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Background[edit | edit source]
Born in Todd County, Kentucky, he attended the common schools and moved to Texas in 1849. There he studied law, passed the bar and began practicing. He was a member of the Texas House of Representatives from 1859 until 1860, when he enlisted in the Confederate States Army. He served throughout the Civil War and took part as a private in the Battle of Wilson's Creek, and as a colonel commanded the Tenth Texas Infantry at Arkansas Post, Chickamauga (where he commanded a brigade during part of the battle), Missionary Ridge and the Atlanta Campaign.
House service[edit | edit source]
He was then elected as a Democrat to the United States House of Representatives and served from 1873 until 1892. In 1891 Mills was a candidate in the Democratic caucus for Speaker of the U.S. House of Representatives, but was defeated by Charles F. Crisp (1845–1896) of Georgia.
Chairmanship of the Committee on Ways and Means[edit | edit source]
He was the chairman of the U.S. House Committee on Ways and Means during the 50th Congress. He made the tariff his special study, and was long recognized as the leading authority in Congress. As chairman of the Ways and Means Committee of the House of Representatives in 1887-1889 during President Cleveland's first administration, he led the fight for reform. From his committee he reported in April 1888 the Mills Bill, which provided for a reduction of the duties on sugar, earthenware, glassware, plate glass, woollen goods and other articles, the substitution of ad valorem for specific duties in many cases, and the placing of lumber (of certain kinds), hemp, wool, flax, borax, tin plates, salt and other articles on the free list. This bill was passed by the Democratic House on July 21, and was then so amended by a Republican Senate as to be unacceptable to the house. The tariff thus became the chief issue in the presidential campaign of 1888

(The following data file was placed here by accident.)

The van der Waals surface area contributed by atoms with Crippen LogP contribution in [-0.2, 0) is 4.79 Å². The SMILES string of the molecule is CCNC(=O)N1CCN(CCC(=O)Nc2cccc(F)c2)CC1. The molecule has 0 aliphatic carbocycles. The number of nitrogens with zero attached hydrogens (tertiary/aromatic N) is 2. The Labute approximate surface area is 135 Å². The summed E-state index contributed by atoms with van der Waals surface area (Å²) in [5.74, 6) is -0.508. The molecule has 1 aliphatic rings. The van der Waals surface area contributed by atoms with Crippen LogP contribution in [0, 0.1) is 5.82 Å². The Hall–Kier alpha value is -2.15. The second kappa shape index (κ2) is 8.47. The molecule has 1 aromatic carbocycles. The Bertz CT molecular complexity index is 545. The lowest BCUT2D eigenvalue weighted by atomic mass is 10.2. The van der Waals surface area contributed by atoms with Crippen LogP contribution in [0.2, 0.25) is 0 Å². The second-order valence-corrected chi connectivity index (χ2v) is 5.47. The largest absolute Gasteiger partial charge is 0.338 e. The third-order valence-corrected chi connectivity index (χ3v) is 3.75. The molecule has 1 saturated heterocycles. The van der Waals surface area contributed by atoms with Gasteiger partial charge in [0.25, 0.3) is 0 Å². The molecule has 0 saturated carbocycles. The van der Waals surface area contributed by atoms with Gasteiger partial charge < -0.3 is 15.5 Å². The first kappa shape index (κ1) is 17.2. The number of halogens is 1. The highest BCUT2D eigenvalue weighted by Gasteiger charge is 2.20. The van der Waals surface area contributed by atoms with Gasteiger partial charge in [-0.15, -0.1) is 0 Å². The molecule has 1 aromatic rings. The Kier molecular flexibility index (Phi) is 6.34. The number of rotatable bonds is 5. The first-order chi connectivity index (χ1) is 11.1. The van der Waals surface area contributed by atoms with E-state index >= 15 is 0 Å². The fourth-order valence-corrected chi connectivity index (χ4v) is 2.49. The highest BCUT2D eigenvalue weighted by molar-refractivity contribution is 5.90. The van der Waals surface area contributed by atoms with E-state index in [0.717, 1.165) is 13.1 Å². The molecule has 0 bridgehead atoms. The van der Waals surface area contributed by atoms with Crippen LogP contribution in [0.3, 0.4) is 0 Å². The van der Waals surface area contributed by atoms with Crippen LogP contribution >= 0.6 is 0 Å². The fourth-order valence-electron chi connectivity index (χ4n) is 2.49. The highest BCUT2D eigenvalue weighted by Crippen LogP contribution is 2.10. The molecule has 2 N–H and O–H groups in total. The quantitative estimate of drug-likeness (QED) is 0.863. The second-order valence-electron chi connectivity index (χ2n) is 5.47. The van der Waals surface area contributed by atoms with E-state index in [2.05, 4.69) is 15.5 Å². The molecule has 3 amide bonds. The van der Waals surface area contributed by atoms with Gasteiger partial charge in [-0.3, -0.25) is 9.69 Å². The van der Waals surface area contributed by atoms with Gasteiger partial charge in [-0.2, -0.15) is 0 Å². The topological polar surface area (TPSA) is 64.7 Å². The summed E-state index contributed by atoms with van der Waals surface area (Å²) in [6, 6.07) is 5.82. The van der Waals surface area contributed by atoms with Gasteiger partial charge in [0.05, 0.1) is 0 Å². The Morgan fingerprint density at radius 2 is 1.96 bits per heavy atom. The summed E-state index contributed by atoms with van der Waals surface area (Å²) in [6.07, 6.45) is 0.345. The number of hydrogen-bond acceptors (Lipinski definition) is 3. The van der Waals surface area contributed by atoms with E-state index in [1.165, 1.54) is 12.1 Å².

Senate service[edit | edit source]
Later life[edit | edit source]
He died in Corsicana, Texas.
Roger Mills County, Oklahoma took its name from Rep. Mills.
[edit | edit source]
- Roger Quarles Mills from the Handbook of Texas Online
- What shall we do with silver? by Roger Q. Mills, The North American review, Volume 150, Issue 402, May 1890.
References[edit | edit source]
- This article incorporates text from the Encyclopædia Britannica, Eleventh Edition, a publication now in the public domain.
- Roger Q. Mills at the Biographical Directory of the United States Congress Retrieved on 2009-05-04
! colspan="3" style="background: #cccccc" | United States House of Representatives
|- style="text-align: center;"
|width="30%" align="center" rowspan="1"|Preceded by
William Ralls Morrison |width="40%" style="text-align: center;" rowspan="1"|Chairman of the U.S. House Committee on Ways and Means
1887 – 1889 |width="30%" align="center" rowspan="1"| Succeeded by
William McKinley |- |- ! colspan="3" style="background: #cccccc" | United States Senate Template:U.S. Senator box |} Template:USSenTX